Hip-Hop Home of the Brave
B-boy provocateurs get organized this election
"I see a message from the government, like every day, I watch it and listen and call them all suckas. They wanted me about Osama or whatever, picture me buying this scam, I say never." A longtime Bush-family provocateur, Paris attacks "Agents of Repression" as he evokes the great revolutionary spirit of Public Enemy. Reinforcing the sentiment of political rap as a lifetime process, Chuck D declares, "Déjô Bush, crushed by the head rush, 15 years back, when I wrote the first bum rush." In 2004, with "Buck Fush" appearing on MTV by way of a Jadakiss video, hip-hop maintains itself as a forum for such questions as "Why did Bush knock down the towers?"
In no uncertain terms, a wing of the B-boy kingdom has joined Saul Williams in his current pledge: "We believe that as people in the United States that it's our responsibility to resist the injustices done by our government in our names." Mr. Lif certainly wasted no time in pinpointing the underlying motivation for the invasion of Afghanistan: "What better place to start a war, to build a pipeline to get the oil that they had wanted before." And DJ Shadow and Zach de la Rocha reiterated the theme in their attack on Bush and his unjustified invasion of Iraq: "Here it comes, the sound of terror from above. He flexed his Texas twisted tongue, the poor lined up to kill in desert slums, for oil that burns beneath the desert sun." No wonder a recent nationwide Slam Bush competition incited such fervor, with Wordsworth succinctly summarizing the crux of the problem: "Iraq, Saddam Hussein, didn't find weapons, still went and bombed with planes."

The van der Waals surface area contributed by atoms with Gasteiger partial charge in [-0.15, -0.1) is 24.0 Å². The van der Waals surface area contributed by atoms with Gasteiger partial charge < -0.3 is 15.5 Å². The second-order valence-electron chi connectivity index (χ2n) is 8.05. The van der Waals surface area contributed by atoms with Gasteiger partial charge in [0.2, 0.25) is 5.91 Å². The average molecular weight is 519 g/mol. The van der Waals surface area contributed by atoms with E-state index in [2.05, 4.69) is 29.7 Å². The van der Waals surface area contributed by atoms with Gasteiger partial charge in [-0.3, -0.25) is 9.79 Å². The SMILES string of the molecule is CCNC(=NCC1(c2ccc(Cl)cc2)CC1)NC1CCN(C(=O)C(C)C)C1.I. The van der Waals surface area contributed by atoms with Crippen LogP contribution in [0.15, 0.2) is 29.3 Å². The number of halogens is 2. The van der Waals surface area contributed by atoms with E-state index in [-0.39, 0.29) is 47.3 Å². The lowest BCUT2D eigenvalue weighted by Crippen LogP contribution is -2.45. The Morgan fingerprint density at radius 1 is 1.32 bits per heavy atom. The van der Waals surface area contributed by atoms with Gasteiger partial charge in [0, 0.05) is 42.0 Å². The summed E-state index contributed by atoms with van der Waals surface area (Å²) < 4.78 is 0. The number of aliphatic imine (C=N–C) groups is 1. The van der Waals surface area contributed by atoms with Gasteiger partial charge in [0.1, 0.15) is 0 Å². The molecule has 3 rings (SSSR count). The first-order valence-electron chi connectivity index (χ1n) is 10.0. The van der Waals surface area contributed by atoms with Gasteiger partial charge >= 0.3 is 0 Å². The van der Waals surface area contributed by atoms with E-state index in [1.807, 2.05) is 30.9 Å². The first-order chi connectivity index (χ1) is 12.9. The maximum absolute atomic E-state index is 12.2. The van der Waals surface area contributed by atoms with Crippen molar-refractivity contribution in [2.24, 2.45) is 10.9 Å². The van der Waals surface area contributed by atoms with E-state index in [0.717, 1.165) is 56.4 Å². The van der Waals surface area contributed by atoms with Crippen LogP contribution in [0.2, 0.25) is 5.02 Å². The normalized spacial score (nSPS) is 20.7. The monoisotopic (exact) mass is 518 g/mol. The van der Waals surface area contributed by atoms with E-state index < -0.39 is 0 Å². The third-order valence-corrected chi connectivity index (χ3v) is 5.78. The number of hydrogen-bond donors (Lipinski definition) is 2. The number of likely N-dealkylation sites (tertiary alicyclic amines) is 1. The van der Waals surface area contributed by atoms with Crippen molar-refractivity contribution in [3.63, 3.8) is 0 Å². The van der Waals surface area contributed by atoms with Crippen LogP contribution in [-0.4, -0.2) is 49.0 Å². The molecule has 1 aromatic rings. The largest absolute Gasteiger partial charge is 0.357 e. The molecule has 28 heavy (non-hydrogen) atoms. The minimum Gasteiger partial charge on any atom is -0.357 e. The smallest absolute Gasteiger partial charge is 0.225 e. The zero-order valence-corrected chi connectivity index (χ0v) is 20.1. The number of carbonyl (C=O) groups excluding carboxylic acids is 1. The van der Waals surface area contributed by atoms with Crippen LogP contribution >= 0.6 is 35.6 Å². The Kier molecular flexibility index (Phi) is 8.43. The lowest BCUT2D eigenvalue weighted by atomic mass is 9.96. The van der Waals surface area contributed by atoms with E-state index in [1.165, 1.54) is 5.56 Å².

Beyond mere lyrical criticism, the hip-hop nation is doing its fair share of organizing. Voter registration drives have become so commonplace that P. Diddy's marathon of media overexposure has been tolerated, if not admired. Aside from the weeklong National Hip-Hop Political Convention that was held in Newark during early summer, similar conferences have been conducted in Pittsburgh, Oakland, and San Jose, drawing such guests as Talib Kweli, Dead Prez, Tricia Rose, and Barbara Lee. What seems like the perfect time for journalist Adisa Banjoko's 12 Point Program for Hip-Hop's Revolutionary Rebirth, the utilization of rap music as a tool for positive change is as imperative now as it has ever been.